The Mullanphy-Clemens Family Manuscript Collection provides a snapshot of early socioeconomic conditions in the St. Louis area as it passed from French and Spanish rule to American dominion in the first decades of the nineteenth century. The collection also serves as a window onto the world of several generations of prominent St. Louisans as they grew up with the city to attain secure positions of prestige if not always of continued unbounded wealth. The collection contains items dating from 1767 to 1928, with the bulk of the material covering the period from 1820 to 1900. Most of the material consists of legal documents--abstracts, certificates, court decisions, deeds, leases, mortgages, powers of attorney, petitions, etc.--dealing with property that formed part of the John Mullanphy estate. The Surveys Series, which contains plats and surveys of various lands pursuant to sales and claims, lawsuits, and the like, is closely allied to that of Legal Documents.

    The Reports Series includes information on the disposition of the Mullanphy estate, while the Publications Series contains pamphlets related to various lawsuits over land claims in which Mullanphy may have had some interest.

    The Correspondence Series, second largest in extent, includes family and business letters. Here is correspondence between James Clemens Jr. and his cousin Mary Jane Riddle, for whom he attempts to gain restitution from a husband who deserted her after looting her of her fortune; Jeremiah W. Clemens on his trip to the Middle East and Bryan M. Clemens on life on the Texas frontier and in California; Catherine Clemens Cates Frost on tensions between herself, her husband, and her son; and many accounts by Clemens children of their experiences at boarding schools in the United States and abroad. The Diaries Series offers details of the daily life and travels both at home and abroad of Helen I. Clemens and Jeremiah W. Clemens. A sizable collection of ephemera includes many pieces of memorabilia picked up by these two on their European trips. The Financial Records Series contains account books and loose documents that reveal, among other things, the daily household expenses of Helen I. Clemens, her income from rental property, and her expenditures while on her European tour. Also here are accounts, bills, receipts, promissory notes, etc. related to the personal and professional lives of James Clemens Jr., James Wolfe Clemens, and John Mullanphy.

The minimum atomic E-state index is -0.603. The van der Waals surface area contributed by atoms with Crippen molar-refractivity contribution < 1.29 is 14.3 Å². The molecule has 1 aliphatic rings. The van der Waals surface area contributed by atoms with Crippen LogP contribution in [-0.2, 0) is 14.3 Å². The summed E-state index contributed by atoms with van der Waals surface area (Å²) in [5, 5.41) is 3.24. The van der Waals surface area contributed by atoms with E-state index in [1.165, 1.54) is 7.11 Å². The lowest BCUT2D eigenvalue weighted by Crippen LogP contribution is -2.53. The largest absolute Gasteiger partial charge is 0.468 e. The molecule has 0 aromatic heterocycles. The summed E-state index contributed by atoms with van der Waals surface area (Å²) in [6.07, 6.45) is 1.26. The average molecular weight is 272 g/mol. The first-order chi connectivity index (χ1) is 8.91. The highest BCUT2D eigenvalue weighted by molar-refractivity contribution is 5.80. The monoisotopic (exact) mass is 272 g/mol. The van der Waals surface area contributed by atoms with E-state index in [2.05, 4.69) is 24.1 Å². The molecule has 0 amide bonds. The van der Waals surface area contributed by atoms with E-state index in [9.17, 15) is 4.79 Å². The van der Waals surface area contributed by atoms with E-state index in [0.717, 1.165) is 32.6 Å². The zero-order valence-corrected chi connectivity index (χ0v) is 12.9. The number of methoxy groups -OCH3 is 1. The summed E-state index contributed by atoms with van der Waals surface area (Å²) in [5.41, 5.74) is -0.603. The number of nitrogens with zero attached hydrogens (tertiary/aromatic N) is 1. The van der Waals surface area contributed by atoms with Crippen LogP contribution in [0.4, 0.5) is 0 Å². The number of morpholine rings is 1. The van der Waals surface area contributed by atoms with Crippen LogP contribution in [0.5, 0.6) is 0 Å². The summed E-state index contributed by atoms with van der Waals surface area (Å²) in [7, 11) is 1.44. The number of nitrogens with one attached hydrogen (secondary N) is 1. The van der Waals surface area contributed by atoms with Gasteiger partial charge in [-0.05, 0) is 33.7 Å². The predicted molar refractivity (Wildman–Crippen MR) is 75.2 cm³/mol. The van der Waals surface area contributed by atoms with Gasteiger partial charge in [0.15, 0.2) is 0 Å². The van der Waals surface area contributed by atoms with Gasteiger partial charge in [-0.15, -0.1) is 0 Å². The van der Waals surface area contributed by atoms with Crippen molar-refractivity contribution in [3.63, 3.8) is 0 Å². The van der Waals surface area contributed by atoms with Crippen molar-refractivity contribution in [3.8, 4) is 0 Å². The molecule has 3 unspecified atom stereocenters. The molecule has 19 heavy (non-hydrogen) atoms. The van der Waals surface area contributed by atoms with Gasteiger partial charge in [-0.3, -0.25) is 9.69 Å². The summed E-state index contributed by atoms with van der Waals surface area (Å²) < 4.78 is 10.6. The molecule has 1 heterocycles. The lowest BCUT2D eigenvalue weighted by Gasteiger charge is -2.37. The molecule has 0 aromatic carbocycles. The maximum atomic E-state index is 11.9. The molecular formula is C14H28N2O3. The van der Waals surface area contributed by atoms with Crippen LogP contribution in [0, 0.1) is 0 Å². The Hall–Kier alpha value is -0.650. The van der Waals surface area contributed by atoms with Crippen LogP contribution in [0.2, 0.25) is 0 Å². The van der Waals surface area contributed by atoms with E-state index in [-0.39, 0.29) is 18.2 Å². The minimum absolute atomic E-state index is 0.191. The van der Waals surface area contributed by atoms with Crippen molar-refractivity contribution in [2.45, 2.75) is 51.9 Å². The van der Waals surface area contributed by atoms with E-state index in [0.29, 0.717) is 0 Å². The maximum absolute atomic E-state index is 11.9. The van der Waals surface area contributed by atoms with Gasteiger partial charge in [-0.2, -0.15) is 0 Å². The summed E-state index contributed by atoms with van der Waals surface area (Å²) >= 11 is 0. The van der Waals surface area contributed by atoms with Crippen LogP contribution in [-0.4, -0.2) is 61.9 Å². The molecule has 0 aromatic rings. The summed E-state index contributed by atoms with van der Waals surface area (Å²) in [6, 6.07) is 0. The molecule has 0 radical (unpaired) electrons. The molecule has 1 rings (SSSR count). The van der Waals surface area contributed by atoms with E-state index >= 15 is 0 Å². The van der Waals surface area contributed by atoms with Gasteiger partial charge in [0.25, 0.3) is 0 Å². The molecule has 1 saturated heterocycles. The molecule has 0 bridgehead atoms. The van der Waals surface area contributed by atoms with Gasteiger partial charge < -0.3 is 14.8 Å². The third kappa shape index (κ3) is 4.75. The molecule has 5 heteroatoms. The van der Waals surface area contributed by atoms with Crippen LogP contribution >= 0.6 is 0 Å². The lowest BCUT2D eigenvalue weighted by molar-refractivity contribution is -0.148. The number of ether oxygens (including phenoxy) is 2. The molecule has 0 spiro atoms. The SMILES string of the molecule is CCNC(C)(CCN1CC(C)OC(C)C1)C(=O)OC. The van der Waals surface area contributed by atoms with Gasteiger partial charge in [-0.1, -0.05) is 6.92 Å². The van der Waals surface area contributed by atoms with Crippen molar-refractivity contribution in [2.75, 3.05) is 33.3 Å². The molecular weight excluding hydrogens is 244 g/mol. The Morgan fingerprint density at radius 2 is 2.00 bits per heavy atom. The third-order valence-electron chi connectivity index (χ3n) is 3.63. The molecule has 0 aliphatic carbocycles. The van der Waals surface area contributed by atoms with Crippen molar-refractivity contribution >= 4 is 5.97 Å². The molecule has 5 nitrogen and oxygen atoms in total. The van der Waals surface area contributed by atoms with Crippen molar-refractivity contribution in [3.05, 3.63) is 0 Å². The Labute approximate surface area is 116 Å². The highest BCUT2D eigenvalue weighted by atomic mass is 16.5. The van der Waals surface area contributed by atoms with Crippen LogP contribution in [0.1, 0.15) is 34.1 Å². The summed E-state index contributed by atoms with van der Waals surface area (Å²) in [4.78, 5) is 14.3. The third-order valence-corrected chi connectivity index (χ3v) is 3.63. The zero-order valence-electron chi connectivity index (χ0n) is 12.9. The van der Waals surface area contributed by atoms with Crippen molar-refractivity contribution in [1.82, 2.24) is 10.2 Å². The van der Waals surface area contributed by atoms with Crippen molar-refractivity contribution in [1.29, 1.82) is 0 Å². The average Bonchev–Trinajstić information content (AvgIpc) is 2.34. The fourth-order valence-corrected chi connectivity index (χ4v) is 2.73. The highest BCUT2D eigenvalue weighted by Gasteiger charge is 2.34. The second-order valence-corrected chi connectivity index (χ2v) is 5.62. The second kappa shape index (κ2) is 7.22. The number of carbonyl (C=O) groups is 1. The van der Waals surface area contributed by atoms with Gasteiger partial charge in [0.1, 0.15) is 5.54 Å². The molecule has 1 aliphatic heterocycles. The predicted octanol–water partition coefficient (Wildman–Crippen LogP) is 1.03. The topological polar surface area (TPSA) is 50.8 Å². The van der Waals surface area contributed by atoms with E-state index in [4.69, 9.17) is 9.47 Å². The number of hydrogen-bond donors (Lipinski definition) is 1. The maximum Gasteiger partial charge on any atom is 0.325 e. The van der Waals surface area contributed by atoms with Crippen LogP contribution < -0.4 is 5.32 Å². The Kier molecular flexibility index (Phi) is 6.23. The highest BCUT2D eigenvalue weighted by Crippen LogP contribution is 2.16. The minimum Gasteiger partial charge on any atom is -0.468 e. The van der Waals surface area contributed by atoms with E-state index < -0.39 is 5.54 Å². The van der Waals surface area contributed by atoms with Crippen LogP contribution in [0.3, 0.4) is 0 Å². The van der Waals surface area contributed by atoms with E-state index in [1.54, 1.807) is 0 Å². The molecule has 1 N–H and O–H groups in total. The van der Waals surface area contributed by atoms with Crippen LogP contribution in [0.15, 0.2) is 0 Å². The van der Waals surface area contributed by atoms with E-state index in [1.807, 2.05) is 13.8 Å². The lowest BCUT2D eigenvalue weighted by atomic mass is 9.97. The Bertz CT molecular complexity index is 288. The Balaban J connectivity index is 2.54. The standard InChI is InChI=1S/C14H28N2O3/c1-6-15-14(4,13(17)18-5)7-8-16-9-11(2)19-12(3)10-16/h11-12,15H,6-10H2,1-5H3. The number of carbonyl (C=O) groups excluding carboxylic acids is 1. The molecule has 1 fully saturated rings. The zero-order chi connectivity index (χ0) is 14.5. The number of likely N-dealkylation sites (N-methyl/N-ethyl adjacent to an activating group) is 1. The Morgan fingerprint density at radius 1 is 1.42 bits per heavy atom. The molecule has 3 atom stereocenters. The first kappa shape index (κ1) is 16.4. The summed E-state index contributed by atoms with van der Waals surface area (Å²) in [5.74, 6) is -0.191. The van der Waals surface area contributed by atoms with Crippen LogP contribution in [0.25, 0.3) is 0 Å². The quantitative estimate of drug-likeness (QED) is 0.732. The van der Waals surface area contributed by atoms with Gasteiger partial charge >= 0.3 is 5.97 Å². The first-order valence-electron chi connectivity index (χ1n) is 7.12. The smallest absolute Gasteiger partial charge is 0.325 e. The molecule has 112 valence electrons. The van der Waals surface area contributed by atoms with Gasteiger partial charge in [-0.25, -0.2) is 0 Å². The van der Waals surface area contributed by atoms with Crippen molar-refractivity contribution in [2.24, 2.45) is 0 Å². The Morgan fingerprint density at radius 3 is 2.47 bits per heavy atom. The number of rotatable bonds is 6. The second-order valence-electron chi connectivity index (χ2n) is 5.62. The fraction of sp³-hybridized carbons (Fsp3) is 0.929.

Quite a few documents relate to the medical career of James Wolfe Clemens, thus affording insight into early medical thought and practice. The Essays Series contains his thesis for the degree of doctor of medicine from the University of Pennsylvania, while the Lectures and Lecture Notes Series consist of notes for talks Clemens either heard as a student or delivered as a professor. The Reports Series includes Clemens' assessment of conditions in Ward 11 of Sisters' Hospital in St. Louis along with his recommendations for improvements, as well as his study of a bloodstained vest supposed to have been worn by a murderer. One of the scrapbooks in the Scrapbooks Series contains clippings related to Clemens' tenure as City Health Officer.